Insurance is a system of spreading the risk of one to the shoulders of many. It is a contract whereby the insurers, on receipt of a consideration known as premium, agree to indemnify the insured against losses arising out of certain specified unforeseen contingencies or perils insured against.
Insurance is not a new business in Bangladesh. Almost a century back, during British rule in India, some insurance companies started transacting business, both life and general, in Bengal. Insurance business gained momentum in East Pakistan during 1947-1971, when 49 insurance companies transacted both life and general insurance schemes. These companies were of various origins British, Australian, Indian, West Pakistani and local. Ten insurance companies had their head offices in East Pakistan, 27 in West Pakistan, and the rest elsewhere in the world. These were mostly limited liability companies. Some of these companies were specialized in dealing in a particular class of business, while others were composite companies that dealt in more than one class of business.
The government of Bangladesh nationalized insurance industry in 1972 by the Bangladesh Insurance (Nationalization) Order 1972. By virtue of this order, save and except postal life insurance and foreign life insurance companies, all 49 insurance companies and organizations transacting insurance business in the country were placed in the public sector under five corporations. These corporations were: the Jatiya Bima Corporation, Tista Bima Corporation, Karnafuli Bima Corporation, Rupsa Jiban Bima Corporation, and Surma Jiban Bima Corporation. The Jatiya Bima Corporation was an apex corporation only to supervise and control the activities of the other insurance corporations, which were responsible for underwriting. Tista and Karnafuli Bima Corporations were for general insurance and Rupsa and Surma for life insurance. The specialist life companies or the life portion of a composite company joined the Rupsa and Surma corporations while specialist general insurance companies or the general portion of a composite company joined the Tista and Karnafuli corporations.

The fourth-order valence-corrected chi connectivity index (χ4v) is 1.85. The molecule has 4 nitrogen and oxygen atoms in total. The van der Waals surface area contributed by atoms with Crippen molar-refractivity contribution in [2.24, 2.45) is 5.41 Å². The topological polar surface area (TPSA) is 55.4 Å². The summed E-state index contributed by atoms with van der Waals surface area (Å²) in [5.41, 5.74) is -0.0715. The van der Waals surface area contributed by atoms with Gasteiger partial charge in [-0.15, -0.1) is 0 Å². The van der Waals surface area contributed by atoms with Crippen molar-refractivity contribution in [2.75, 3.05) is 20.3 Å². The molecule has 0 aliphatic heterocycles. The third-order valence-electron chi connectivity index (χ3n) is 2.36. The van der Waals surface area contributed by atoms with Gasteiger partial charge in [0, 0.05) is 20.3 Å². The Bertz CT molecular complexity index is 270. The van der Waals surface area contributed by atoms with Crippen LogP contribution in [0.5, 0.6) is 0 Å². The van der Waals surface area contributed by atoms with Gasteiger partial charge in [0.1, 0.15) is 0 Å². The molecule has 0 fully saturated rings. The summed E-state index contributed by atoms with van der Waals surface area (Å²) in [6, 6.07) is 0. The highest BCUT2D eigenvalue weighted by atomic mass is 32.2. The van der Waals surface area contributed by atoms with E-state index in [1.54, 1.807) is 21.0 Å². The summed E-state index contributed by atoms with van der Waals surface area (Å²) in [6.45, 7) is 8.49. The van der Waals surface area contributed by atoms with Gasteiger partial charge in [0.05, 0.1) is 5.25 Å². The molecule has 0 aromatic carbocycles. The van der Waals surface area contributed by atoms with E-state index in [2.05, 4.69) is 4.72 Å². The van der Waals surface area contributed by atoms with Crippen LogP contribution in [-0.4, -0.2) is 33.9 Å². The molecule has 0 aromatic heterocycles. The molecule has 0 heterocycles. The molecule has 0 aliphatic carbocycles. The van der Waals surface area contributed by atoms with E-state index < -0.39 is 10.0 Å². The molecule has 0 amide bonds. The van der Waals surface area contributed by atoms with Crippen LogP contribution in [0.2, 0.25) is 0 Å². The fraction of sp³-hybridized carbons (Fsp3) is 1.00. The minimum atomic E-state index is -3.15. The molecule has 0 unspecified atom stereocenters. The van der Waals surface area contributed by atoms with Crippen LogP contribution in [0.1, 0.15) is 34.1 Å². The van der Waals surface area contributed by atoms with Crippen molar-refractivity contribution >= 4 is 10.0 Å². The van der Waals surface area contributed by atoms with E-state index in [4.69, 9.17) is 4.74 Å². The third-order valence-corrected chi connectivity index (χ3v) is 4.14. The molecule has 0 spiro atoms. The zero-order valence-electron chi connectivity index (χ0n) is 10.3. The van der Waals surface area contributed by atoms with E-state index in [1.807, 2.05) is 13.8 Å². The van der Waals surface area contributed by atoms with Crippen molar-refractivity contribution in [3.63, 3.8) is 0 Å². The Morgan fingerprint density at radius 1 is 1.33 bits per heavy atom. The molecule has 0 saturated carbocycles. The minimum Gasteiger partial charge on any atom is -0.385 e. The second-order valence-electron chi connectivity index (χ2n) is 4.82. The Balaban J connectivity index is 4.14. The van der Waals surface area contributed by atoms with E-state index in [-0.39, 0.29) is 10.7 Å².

The basic idea behind the formation of four underwriting corporations, two in each main branch of life and general, was to encourage competition even under a nationalized system. But the burden of administrative expenses incurred in maintaining two corporations in each front of life and general and an apex institution at the top outweighed the advantages of limited competition. Consequently, on 14 May 1973, a restructuring was made under the Insurance Corporations Act 1973. Following the Act, in place of five corporations the government formed two: the sadharan Bima Corporation for general business, and jiban bima corporation for life business.